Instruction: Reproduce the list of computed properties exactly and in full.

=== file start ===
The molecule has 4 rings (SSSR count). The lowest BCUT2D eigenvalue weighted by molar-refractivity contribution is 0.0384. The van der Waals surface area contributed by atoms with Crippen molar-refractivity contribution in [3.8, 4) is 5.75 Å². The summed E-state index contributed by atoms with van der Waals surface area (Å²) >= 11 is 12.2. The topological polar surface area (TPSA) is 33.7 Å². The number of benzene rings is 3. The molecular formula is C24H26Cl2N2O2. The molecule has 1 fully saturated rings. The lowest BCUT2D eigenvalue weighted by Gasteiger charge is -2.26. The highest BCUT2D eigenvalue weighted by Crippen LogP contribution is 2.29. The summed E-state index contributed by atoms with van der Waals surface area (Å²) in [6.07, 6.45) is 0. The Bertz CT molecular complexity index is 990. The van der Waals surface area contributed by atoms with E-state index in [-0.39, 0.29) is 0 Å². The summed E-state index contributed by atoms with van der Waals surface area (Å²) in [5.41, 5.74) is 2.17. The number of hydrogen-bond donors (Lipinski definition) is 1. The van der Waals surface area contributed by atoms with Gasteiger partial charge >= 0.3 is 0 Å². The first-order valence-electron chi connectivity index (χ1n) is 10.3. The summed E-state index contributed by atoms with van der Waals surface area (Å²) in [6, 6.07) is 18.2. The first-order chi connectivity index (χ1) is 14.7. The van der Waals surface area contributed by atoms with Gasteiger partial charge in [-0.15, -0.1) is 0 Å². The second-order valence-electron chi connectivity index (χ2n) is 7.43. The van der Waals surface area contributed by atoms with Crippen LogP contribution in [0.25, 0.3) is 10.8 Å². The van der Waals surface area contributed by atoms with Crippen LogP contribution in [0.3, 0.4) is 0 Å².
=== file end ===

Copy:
The molecule has 4 rings (SSSR count). The lowest BCUT2D eigenvalue weighted by molar-refractivity contribution is 0.0384. The van der Waals surface area contributed by atoms with Crippen molar-refractivity contribution in [3.8, 4) is 5.75 Å². The summed E-state index contributed by atoms with van der Waals surface area (Å²) >= 11 is 12.2. The topological polar surface area (TPSA) is 33.7 Å². The number of benzene rings is 3. The molecular formula is C24H26Cl2N2O2. The molecule has 1 fully saturated rings. The lowest BCUT2D eigenvalue weighted by Gasteiger charge is -2.26. The highest BCUT2D eigenvalue weighted by Crippen LogP contribution is 2.29. The summed E-state index contributed by atoms with van der Waals surface area (Å²) in [6.07, 6.45) is 0. The Bertz CT molecular complexity index is 990. The van der Waals surface area contributed by atoms with E-state index in [-0.39, 0.29) is 0 Å². The summed E-state index contributed by atoms with van der Waals surface area (Å²) in [5.41, 5.74) is 2.17. The number of hydrogen-bond donors (Lipinski definition) is 1. The van der Waals surface area contributed by atoms with Gasteiger partial charge >= 0.3 is 0 Å². The first-order valence-electron chi connectivity index (χ1n) is 10.3. The summed E-state index contributed by atoms with van der Waals surface area (Å²) in [6, 6.07) is 18.2. The first-order chi connectivity index (χ1) is 14.7. The van der Waals surface area contributed by atoms with Gasteiger partial charge in [-0.15, -0.1) is 0 Å². The second-order valence-electron chi connectivity index (χ2n) is 7.43. The van der Waals surface area contributed by atoms with Crippen LogP contribution in [0.25, 0.3) is 10.8 Å². The van der Waals surface area contributed by atoms with Crippen LogP contribution in [0.3, 0.4) is 0 Å².